The best reason I can come up with going with the 3rd one as you did is because the integral is a functional integral, therefore the delta should be of a function (i.e. the 3rd equation in post #6, or the one you used) and should not be of a number, x. Although, I am not completely sold on my reasoning there.

I just realized you were saying the same thing in your last post, I think

Well, maybe I got this wrapped up then.

Anyhow, thanks again for the help!

My advice would be to learn BRST quantization.

dextercioby said:
My advice would be to learn BRST quantization.

I'm as far as section 16.2. Looks like that may be section 16.4, so I just might very soon ;-)

## 1. What is the Faddeev-Popov trick?

The Faddeev-Popov trick is a mathematical technique used in quantum field theory to deal with the issue of overcounting in calculations involving gauge theories. It involves introducing a term into the equations that cancels out the redundant contributions from physically equivalent states, allowing for more accurate and efficient calculations.

## 2. How does the Faddeev-Popov trick work?

The Faddeev-Popov trick works by introducing a term called the "ghost field" into the equations, which cancels out the redundant contributions from physically equivalent states. This allows for a more accurate and efficient calculation of quantum field theory equations involving gauge theories.

## 3. What is Equation 9.53 in the Faddeev-Popov trick?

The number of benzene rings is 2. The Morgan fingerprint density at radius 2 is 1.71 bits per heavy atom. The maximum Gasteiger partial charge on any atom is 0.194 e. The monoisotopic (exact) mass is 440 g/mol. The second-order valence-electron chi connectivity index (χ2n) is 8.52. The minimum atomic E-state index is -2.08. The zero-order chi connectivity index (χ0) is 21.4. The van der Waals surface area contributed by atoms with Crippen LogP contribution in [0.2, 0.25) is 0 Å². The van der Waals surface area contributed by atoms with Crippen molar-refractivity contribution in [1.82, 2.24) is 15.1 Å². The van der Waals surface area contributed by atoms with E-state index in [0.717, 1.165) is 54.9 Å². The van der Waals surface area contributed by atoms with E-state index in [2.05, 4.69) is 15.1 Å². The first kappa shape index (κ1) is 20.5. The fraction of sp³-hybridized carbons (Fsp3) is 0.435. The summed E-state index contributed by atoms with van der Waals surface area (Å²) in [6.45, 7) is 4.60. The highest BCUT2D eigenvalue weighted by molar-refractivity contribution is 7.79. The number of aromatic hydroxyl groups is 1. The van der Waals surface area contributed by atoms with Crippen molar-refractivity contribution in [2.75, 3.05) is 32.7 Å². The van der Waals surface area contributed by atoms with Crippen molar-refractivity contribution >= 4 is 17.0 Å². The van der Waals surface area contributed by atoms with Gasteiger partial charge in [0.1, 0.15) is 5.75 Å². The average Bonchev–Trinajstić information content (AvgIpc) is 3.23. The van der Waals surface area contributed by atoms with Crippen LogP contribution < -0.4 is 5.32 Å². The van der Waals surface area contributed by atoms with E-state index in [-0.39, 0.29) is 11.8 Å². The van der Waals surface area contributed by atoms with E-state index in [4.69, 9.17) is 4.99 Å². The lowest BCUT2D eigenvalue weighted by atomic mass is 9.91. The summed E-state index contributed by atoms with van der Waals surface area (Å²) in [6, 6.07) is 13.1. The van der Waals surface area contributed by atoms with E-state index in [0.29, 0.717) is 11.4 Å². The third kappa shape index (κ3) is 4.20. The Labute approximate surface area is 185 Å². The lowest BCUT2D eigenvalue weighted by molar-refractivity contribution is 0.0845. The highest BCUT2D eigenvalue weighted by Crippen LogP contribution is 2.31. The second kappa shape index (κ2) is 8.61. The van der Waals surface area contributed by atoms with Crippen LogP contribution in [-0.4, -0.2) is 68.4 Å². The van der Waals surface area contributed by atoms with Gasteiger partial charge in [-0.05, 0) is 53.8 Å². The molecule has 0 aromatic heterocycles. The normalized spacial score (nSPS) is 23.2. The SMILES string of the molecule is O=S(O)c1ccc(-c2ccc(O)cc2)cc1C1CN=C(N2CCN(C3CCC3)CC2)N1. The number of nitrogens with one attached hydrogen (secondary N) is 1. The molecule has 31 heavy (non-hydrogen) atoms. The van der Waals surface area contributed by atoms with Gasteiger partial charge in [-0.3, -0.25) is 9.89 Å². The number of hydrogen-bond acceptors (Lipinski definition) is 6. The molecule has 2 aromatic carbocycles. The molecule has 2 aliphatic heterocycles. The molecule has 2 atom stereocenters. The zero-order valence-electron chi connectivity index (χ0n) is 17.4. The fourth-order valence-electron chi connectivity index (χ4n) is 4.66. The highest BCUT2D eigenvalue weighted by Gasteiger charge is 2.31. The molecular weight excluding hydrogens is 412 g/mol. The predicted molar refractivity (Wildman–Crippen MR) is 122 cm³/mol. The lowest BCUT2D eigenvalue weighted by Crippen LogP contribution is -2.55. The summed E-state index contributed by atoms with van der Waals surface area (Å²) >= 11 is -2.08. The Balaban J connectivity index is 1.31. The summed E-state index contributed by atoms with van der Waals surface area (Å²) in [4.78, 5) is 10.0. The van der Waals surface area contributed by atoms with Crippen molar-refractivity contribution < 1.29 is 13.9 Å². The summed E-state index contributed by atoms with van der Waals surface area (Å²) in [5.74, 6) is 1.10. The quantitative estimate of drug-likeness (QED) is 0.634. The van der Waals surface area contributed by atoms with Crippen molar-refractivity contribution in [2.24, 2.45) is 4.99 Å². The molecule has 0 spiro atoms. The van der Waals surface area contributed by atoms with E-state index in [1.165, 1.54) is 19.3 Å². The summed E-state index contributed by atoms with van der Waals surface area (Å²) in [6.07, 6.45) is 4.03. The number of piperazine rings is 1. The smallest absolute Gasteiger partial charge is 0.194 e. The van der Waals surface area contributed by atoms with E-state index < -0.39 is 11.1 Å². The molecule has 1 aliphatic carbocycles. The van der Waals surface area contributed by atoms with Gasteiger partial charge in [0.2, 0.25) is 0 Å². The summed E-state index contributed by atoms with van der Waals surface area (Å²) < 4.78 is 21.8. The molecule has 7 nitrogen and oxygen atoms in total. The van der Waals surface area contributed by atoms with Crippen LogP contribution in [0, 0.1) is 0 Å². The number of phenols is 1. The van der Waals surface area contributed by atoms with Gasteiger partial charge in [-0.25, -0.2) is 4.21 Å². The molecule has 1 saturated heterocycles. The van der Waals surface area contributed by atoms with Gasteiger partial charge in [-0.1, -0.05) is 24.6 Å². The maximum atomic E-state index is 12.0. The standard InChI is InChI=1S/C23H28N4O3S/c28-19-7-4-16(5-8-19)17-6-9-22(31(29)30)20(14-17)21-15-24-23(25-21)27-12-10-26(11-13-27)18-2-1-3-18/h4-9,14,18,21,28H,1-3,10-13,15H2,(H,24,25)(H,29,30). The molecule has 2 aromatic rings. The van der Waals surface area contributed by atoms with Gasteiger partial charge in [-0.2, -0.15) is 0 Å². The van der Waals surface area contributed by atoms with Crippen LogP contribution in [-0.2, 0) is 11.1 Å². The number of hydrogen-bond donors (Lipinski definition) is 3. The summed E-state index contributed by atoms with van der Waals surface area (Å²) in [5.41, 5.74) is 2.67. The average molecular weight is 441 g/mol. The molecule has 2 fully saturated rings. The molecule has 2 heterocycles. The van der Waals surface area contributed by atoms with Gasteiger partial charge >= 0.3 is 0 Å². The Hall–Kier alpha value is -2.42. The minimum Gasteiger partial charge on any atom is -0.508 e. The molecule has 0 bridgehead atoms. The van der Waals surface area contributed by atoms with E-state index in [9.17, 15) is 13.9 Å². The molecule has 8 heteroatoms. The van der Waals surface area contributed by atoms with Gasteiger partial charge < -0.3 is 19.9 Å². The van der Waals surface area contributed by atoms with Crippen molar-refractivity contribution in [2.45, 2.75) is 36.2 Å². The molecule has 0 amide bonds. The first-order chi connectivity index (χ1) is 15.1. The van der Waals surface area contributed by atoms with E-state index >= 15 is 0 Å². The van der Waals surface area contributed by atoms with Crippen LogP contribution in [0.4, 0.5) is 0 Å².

Equation 9.53 is a mathematical representation of the Faddeev-Popov trick, which involves introducing a term known as the "ghost field" into the equations. This equation is used to cancel out the redundant contributions from physically equivalent states in calculations involving gauge theories.

## 4. Why is the Faddeev-Popov trick important?

The Faddeev-Popov trick is important because it allows for more accurate and efficient calculations in quantum field theory involving gauge theories. By canceling out the redundant contributions from physically equivalent states, the trick helps to avoid overcounting and produces more accurate results.

## 5. What are some applications of the Faddeev-Popov trick?

The Faddeev-Popov trick has various applications in theoretical physics, including quantum chromodynamics, quantum electrodynamics, and the theory of weak interactions. It is also used in calculations involving the Standard Model of particle physics and in the development of new theories beyond the Standard Model.

Replies
36
Views
4K
Replies
1
Views
906
Replies
1
Views
2K
Replies
16
Views
2K
Replies
4
Views
2K
Replies
5
Views
3K
Replies
2
Views
2K
Replies
4
Views
1K
Replies
4
Views
1K
Replies
6
Views
1K